FROM THE ARCHIVES 2
As part of the research for my Master’s Degree in Scottish History, I’ve spent many hours in the Archives at Perth Library. There are lots of interesting bits and pieces about the area that I’d like to share. You might even see a relative’s name crop up!
Coal was a valuable resource in the 18th and 19th century. Everybody wanted to find it on their land, and several attempts at coal prospecting were made in the Parish of Dron, including by the Balmain Coal Company of Perth in April 1765 who paid a smith, Peter Duncan, to make tools for the job. James Balmain was a merchant in Perth who also dealt in timber, and salmon! but his coal company seems to have been short lived, set up only for this single, unsuccessful foray into the business. In August 1820 Robert Montrie started digging in the grounds of Balmanno in search of coal, but like previous attempts, was unsuccessful.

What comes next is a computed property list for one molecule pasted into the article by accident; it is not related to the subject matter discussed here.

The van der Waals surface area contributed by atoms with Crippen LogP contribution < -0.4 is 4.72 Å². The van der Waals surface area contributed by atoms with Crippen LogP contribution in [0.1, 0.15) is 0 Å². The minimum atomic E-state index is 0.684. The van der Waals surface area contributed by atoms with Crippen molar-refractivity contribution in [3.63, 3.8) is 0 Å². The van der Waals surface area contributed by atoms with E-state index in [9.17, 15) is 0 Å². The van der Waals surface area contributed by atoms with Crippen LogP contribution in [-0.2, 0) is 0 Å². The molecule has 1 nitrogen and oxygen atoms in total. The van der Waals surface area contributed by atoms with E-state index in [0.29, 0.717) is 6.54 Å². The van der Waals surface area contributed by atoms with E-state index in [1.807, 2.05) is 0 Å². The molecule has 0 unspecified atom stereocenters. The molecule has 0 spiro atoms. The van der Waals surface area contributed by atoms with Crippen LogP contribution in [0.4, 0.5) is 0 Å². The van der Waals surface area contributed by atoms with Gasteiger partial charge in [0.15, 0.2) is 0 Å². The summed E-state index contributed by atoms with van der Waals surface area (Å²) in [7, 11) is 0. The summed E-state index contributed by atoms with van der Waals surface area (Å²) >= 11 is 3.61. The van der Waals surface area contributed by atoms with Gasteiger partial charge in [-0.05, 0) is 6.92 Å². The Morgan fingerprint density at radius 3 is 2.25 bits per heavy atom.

In the 18th and 19th Century the landowners of the parish were the ones who paid the wages of the local Ministers. In 1796 and 1808 James Richardson Hay of Aberargie Estate was summoned before the Lords of Council and Session, the most senior body of Scottish judges, for non-payment of stipend to Aberargie and Abernethy Ministers. It is likely that he was made to pay his dues, but he, or his accountants, don’t seem to have been very efficient. In 1819 he overpaid!
Common lands on the outskirts of a village were very important to residents to obtain building materials and for grazing animals. Laws passed at the end of the 17th Century allowed common land to be broken up into individual plots. This raised a lot of arguments in the village about who should get land; records show a list of 78 claimants in 1779, but this had still not been settled by 1806 when the number of claimants had apparently risen to 159!